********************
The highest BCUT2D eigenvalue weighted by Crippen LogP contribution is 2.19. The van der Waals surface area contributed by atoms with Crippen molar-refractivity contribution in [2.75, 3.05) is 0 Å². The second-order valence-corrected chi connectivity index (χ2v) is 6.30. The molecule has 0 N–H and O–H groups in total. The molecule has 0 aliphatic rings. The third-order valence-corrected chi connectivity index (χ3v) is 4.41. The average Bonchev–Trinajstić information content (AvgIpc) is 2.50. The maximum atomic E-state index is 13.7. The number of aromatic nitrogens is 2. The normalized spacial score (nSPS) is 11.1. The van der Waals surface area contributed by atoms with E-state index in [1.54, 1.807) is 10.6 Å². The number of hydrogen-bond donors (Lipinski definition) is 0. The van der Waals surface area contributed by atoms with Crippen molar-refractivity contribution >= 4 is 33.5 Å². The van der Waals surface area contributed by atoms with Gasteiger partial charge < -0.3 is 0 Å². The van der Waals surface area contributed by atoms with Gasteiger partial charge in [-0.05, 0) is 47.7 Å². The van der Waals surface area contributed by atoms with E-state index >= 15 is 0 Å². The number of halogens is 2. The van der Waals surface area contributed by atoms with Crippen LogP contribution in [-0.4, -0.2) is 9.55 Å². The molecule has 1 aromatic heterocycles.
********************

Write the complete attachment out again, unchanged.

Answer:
The highest BCUT2D eigenvalue weighted by Crippen LogP contribution is 2.19. The van der Waals surface area contributed by atoms with Crippen molar-refractivity contribution in [2.75, 3.05) is 0 Å². The second-order valence-corrected chi connectivity index (χ2v) is 6.30. The molecule has 0 N–H and O–H groups in total. The molecule has 0 aliphatic rings. The third-order valence-corrected chi connectivity index (χ3v) is 4.41. The average Bonchev–Trinajstić information content (AvgIpc) is 2.50. The maximum atomic E-state index is 13.7. The number of aromatic nitrogens is 2. The normalized spacial score (nSPS) is 11.1. The van der Waals surface area contributed by atoms with E-state index in [1.54, 1.807) is 10.6 Å². The number of hydrogen-bond donors (Lipinski definition) is 0. The van der Waals surface area contributed by atoms with Crippen molar-refractivity contribution >= 4 is 33.5 Å². The van der Waals surface area contributed by atoms with Gasteiger partial charge < -0.3 is 0 Å². The van der Waals surface area contributed by atoms with Gasteiger partial charge in [-0.05, 0) is 47.7 Å². The van der Waals surface area contributed by atoms with E-state index >= 15 is 0 Å². The number of halogens is 2. The van der Waals surface area contributed by atoms with Crippen LogP contribution in [-0.4, -0.2) is 9.55 Å². The molecule has 1 aromatic heterocycles.